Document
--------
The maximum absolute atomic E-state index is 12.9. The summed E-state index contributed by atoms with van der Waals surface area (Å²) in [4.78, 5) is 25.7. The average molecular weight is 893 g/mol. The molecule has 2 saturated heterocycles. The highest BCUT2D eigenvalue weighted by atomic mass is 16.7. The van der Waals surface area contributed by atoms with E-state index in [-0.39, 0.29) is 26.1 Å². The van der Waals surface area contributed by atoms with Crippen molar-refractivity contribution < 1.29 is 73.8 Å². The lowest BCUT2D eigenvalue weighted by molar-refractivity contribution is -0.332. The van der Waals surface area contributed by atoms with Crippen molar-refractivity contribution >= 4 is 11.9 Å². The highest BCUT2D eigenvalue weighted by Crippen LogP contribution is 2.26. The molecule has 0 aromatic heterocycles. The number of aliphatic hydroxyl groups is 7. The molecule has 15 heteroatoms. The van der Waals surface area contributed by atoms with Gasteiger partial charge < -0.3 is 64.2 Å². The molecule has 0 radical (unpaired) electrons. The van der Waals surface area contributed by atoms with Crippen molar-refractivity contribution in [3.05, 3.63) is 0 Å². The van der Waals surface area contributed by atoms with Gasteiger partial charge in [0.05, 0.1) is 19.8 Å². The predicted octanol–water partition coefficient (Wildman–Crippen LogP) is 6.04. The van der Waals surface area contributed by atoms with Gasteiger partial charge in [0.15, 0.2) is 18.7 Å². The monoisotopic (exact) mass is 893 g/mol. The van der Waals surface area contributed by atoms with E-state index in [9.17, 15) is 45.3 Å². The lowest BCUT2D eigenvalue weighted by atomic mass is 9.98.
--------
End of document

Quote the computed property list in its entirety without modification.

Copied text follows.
The maximum absolute atomic E-state index is 12.9. The summed E-state index contributed by atoms with van der Waals surface area (Å²) in [4.78, 5) is 25.7. The average molecular weight is 893 g/mol. The molecule has 2 saturated heterocycles. The highest BCUT2D eigenvalue weighted by atomic mass is 16.7. The van der Waals surface area contributed by atoms with E-state index in [-0.39, 0.29) is 26.1 Å². The van der Waals surface area contributed by atoms with Crippen molar-refractivity contribution < 1.29 is 73.8 Å². The lowest BCUT2D eigenvalue weighted by molar-refractivity contribution is -0.332. The van der Waals surface area contributed by atoms with Crippen molar-refractivity contribution >= 4 is 11.9 Å². The highest BCUT2D eigenvalue weighted by Crippen LogP contribution is 2.26. The molecule has 0 aromatic heterocycles. The number of aliphatic hydroxyl groups is 7. The molecule has 15 heteroatoms. The van der Waals surface area contributed by atoms with Gasteiger partial charge < -0.3 is 64.2 Å². The molecule has 0 radical (unpaired) electrons. The van der Waals surface area contributed by atoms with Crippen molar-refractivity contribution in [3.05, 3.63) is 0 Å². The van der Waals surface area contributed by atoms with Gasteiger partial charge in [0.05, 0.1) is 19.8 Å². The predicted octanol–water partition coefficient (Wildman–Crippen LogP) is 6.04. The van der Waals surface area contributed by atoms with Gasteiger partial charge in [0.15, 0.2) is 18.7 Å². The monoisotopic (exact) mass is 893 g/mol. The van der Waals surface area contributed by atoms with E-state index in [9.17, 15) is 45.3 Å². The lowest BCUT2D eigenvalue weighted by atomic mass is 9.98.